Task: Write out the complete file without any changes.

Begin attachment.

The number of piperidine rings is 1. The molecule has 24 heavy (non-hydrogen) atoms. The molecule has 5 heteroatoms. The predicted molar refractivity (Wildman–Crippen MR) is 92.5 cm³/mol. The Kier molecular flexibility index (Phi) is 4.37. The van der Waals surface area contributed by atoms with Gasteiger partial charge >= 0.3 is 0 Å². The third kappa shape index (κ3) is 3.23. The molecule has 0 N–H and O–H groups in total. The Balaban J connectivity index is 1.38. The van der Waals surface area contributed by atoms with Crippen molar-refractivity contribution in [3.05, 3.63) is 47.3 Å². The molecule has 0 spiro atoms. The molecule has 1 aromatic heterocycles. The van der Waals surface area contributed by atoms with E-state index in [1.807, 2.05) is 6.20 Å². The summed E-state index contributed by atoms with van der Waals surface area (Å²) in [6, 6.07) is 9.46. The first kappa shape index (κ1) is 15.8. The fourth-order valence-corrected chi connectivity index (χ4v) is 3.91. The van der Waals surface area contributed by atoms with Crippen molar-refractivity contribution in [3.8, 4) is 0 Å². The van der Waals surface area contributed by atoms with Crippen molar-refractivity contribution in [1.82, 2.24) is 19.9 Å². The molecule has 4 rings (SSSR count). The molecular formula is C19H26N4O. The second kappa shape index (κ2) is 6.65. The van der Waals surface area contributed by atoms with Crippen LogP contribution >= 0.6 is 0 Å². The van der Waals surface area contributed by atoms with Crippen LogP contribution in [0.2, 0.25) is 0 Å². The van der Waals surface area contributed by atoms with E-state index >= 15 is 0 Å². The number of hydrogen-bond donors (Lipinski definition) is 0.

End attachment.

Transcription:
The number of piperidine rings is 1. The molecule has 24 heavy (non-hydrogen) atoms. The molecule has 5 heteroatoms. The predicted molar refractivity (Wildman–Crippen MR) is 92.5 cm³/mol. The Kier molecular flexibility index (Phi) is 4.37. The van der Waals surface area contributed by atoms with Gasteiger partial charge >= 0.3 is 0 Å². The third kappa shape index (κ3) is 3.23. The molecule has 0 N–H and O–H groups in total. The Balaban J connectivity index is 1.38. The van der Waals surface area contributed by atoms with Crippen molar-refractivity contribution in [3.05, 3.63) is 47.3 Å². The molecule has 0 spiro atoms. The molecule has 1 aromatic heterocycles. The van der Waals surface area contributed by atoms with E-state index in [1.807, 2.05) is 6.20 Å². The summed E-state index contributed by atoms with van der Waals surface area (Å²) in [6, 6.07) is 9.46. The first kappa shape index (κ1) is 15.8. The fourth-order valence-corrected chi connectivity index (χ4v) is 3.91. The van der Waals surface area contributed by atoms with Crippen molar-refractivity contribution in [3.8, 4) is 0 Å². The van der Waals surface area contributed by atoms with Crippen molar-refractivity contribution in [1.82, 2.24) is 19.9 Å². The molecule has 4 rings (SSSR count). The molecular formula is C19H26N4O. The second kappa shape index (κ2) is 6.65. The van der Waals surface area contributed by atoms with Crippen LogP contribution >= 0.6 is 0 Å². The van der Waals surface area contributed by atoms with Crippen LogP contribution in [0.2, 0.25) is 0 Å². The van der Waals surface area contributed by atoms with E-state index >= 15 is 0 Å². The number of hydrogen-bond donors (Lipinski definition) is 0.